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Nike Challenges Filmmaker in 'Big' Battle

The shoemaker goes online with its own excerpts of Michael Moore's interviews with its CEO. Moore counters with more clips.

April 17, 1998|JOHN CLARK | SPECIAL TO THE TIMES

In Michael Moore's muckraking new film, "The Big One," he has included about five minutes from his two interviews with Phil Knight, the chief executive of Nike. In the footage, he asks Knight whether it's OK with him that Nike employs 12-year-olds in its Indonesian factories. Knight says they aren't 12, they're 14. And does that bother him, asks Moore. The answer: No.

Nike has decided to take public exception to this representation of Knight's views. And it turns out that the company has the means to do so. Nike had its own camera rolling during the two interviews, and it has posted outtakes from the footage on its Web site (http://www.nikebiz.com /media/media_nj.html) to set the record straight, especially regarding the issue of minimum age.

"Nike is really not in the habit of looking backward," says Vada Manager, a spokesman for the shoe and apparel company. "Our interest is really fairness and balance, just to make sure that individuals know that they weren't getting the whole story and that there were what we consider some intellectually dishonest moments with what ended up on the screen."

Moore, best known for the General Motors-bashing movie "Roger and Me," is, of course, not going to take this lying down. He is putting unedited footage of the interviews on his own Web site (http://www.dogeatdogfilms.com)

"I'm ready and loaded and waiting for them," Moore says. "It's one thing for Nike to try to manipulate the truth and mess with me on this, but in the process they are taking on [Miramax head] Harvey Weinstein, and he will not tolerate any B.S. If you're Nike and you are really the marketing geniuses that you seem to be, you would sit this out."

It's too late for Nike to take that advice. The athletic shoe giant is doing what many large companies have done in recent years to protect themselves, aggressively challenging the credibility of journalists or other critics using recordings of interviews made by the company itself.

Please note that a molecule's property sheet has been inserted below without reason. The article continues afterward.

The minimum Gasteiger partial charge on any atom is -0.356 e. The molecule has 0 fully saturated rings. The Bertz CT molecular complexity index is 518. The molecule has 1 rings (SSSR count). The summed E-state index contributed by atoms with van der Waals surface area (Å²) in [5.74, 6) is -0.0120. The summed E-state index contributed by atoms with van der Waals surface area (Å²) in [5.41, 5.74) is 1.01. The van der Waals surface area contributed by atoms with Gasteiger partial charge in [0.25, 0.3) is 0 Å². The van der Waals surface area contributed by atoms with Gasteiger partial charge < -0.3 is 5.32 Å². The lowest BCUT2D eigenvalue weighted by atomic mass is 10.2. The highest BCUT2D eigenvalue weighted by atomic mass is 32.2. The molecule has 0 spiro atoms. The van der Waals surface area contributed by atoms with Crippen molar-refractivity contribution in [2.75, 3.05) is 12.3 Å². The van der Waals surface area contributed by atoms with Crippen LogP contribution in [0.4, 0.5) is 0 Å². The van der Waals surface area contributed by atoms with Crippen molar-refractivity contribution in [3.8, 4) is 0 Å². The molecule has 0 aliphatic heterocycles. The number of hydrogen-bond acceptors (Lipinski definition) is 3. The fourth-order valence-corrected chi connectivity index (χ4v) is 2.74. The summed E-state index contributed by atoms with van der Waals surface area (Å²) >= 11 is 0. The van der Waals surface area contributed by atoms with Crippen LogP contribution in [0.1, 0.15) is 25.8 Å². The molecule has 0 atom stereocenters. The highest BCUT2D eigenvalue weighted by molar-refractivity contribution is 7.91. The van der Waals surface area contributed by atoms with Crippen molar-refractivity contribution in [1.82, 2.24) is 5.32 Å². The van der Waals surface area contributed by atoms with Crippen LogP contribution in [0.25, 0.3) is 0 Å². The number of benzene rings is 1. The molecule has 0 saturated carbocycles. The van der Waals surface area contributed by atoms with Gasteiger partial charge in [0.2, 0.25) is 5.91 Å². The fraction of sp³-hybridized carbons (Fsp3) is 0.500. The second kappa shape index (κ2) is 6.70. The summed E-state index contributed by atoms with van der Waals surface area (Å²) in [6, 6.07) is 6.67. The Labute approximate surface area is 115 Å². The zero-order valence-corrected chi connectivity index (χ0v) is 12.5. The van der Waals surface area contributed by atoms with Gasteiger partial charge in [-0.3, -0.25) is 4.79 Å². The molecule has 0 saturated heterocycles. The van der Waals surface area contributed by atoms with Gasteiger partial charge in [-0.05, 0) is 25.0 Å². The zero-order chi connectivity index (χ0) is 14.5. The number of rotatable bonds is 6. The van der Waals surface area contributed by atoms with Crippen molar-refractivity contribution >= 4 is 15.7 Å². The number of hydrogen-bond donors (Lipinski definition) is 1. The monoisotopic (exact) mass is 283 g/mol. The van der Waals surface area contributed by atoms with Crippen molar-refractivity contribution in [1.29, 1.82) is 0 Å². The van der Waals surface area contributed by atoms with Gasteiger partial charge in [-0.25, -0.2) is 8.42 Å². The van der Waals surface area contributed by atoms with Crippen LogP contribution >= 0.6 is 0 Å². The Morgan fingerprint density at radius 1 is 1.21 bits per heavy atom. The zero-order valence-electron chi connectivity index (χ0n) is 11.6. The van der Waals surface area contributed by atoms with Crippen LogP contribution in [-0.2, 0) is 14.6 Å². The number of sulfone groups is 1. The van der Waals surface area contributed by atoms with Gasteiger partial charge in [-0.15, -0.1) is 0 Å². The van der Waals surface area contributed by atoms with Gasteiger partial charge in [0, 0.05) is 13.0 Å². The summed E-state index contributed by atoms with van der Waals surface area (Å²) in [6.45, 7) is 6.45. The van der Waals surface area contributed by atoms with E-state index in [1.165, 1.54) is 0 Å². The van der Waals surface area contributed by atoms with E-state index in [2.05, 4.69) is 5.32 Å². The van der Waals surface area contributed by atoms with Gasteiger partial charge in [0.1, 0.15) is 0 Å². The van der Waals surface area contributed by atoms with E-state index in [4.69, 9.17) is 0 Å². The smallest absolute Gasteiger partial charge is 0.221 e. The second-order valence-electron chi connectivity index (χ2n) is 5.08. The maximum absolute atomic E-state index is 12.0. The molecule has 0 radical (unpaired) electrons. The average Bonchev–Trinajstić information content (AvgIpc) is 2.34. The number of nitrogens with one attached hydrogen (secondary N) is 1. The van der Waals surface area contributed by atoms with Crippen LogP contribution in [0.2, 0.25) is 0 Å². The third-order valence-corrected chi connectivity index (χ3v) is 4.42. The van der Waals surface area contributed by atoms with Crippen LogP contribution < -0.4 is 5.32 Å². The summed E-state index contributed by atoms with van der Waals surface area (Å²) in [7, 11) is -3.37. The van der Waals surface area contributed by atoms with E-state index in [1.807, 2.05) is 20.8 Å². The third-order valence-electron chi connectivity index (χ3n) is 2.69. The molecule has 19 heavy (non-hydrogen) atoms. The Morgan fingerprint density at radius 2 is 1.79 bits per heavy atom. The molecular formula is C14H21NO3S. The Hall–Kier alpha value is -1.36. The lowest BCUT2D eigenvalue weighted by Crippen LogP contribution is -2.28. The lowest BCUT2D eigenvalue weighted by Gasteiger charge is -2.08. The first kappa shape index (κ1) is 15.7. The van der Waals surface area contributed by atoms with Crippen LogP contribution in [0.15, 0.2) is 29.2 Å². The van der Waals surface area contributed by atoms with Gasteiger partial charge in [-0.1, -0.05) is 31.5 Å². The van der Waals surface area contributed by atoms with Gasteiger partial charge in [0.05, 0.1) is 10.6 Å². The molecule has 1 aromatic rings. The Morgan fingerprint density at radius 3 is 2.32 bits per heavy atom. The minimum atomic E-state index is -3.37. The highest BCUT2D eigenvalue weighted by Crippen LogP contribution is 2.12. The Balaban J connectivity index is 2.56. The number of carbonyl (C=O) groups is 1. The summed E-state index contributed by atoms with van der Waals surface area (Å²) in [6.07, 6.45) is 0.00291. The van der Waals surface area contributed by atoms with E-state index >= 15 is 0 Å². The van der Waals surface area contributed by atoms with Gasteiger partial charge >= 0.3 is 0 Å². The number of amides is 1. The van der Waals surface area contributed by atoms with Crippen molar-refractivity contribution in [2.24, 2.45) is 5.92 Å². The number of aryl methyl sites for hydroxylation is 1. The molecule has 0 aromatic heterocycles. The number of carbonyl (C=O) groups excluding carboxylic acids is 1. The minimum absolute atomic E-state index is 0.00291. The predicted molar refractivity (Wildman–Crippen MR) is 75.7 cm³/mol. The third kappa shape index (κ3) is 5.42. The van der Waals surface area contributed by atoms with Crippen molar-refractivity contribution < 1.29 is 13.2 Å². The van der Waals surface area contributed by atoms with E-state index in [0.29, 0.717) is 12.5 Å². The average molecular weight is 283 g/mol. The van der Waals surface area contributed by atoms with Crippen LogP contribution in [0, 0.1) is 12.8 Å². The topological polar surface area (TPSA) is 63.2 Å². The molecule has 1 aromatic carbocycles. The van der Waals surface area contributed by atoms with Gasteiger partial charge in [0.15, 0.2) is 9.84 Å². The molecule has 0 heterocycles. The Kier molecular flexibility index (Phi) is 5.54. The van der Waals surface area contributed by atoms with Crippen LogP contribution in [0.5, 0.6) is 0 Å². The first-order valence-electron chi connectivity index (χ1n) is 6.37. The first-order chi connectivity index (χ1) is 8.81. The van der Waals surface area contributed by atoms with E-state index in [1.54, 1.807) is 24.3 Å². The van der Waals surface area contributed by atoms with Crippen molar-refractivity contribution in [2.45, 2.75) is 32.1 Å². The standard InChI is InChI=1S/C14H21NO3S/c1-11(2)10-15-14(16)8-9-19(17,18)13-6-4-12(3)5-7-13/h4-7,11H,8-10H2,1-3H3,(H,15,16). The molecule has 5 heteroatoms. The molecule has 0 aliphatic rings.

The Nike counterattack, begun earlier this week, features such audiovisual aids as "You're Not the Bad Guy" ("I honestly think Nike is the good guy," Moore says), "Good Citizen" (Knight: "We want good labor practices in all these countries and try to be the best citizen we can be"), "Making a Contribution" (Knight lecturing Moore on trickle-down economics), and "Dusty on Indonesia" (Nike labor practices department director Dusty Kidd telling Moore that their Indonesian factories have a minimum working age requirement of 16).

Also on the site are claims that though Knight refused to accompany Moore on an impromptu trip to Indonesia to visit Nike's factories, Moore refused a later invitation by Knight to do the same thing.

To Nike, the key omission was the one involving Kidd. The company says that Knight "misspoke" when he said the minimum age in its Indonesian factories is 14 and that Moore should have included Kidd's correction in the movie.

"Even if he misspoke," says Moore, "the more important question to him wasn't what the age was but when I said, 'Doesn't it bother you that 14-year-olds will be working there?' And he goes, no, it didn't bother him."

Moore then reads from his transcript of the footage, which includes not only Kidd's claim but also Knight's subsequent hedging about whether the age requirement is in force in all Nike factories. According to Moore, Knight makes a distinction between the footwear and apparel factories. In the footwear factories, the policy is adhered to, but in apparel, it's a "different deal." Nike can't control the employment practices in factories where the company is "a minor buyer."

" 'Where we're a major buyer,' " Moore says Knight said, " 'we're going to move toward 16.' "

"I had to deliver this film three weeks after this interview with Phil," Moore says. "He tells me by the end of '98 they're trying to get it all up to 16. I can't put that in the film when: a) he hasn't done it and b) there's no way to check what he's going to do in the next 12 months. So la-di-da."

Moore also says that he does believe that Knight is a good guy and that he said as much in the movie. Moore also says he was indeed invited to tour Nike's Indonesian facilities--but without his camera crew. So he refused.

"You telling me I can't bring my camera is like me telling you you can't wear your Nikes," Moore says.

"If he wants to verify the age of the workers, that's one thing," spokesman Manager says. "But to go in and put this as part of his movie when we had no confidence that he was going to treat it with due diligence--we declined."

Moore says that if he couldn't be trusted, why did Knight invite him to sit down for a second interview?

"There were a couple of unresolved issues," replies Manager.

The Moore film is in limited release (33 theaters), and over its opening weekend took in a respectable $4,452 per screen, on average.

Columbia Pictures, meanwhile, has brought suit in federal court against Miramax Films, claiming promotion posters for Michael Moore's new "mockumentary" were lifted from posters for the blockbuster "Men in Black."

The "MIB" posters feature Will Smith and Tommy Lee Jones dressed in black and wearing sunglasses, in front of a nighttime New York City skyline and carrying oversized weapons. The caption reads: "Protecting the Earth from the scum of the universe."

The posters for "The Big One" feature Moore in a black suit and sunglasses in front of the same New York skyline, carrying an oversized microphone. The caption reads: "Protecting the Earth from the scum of corporate America."

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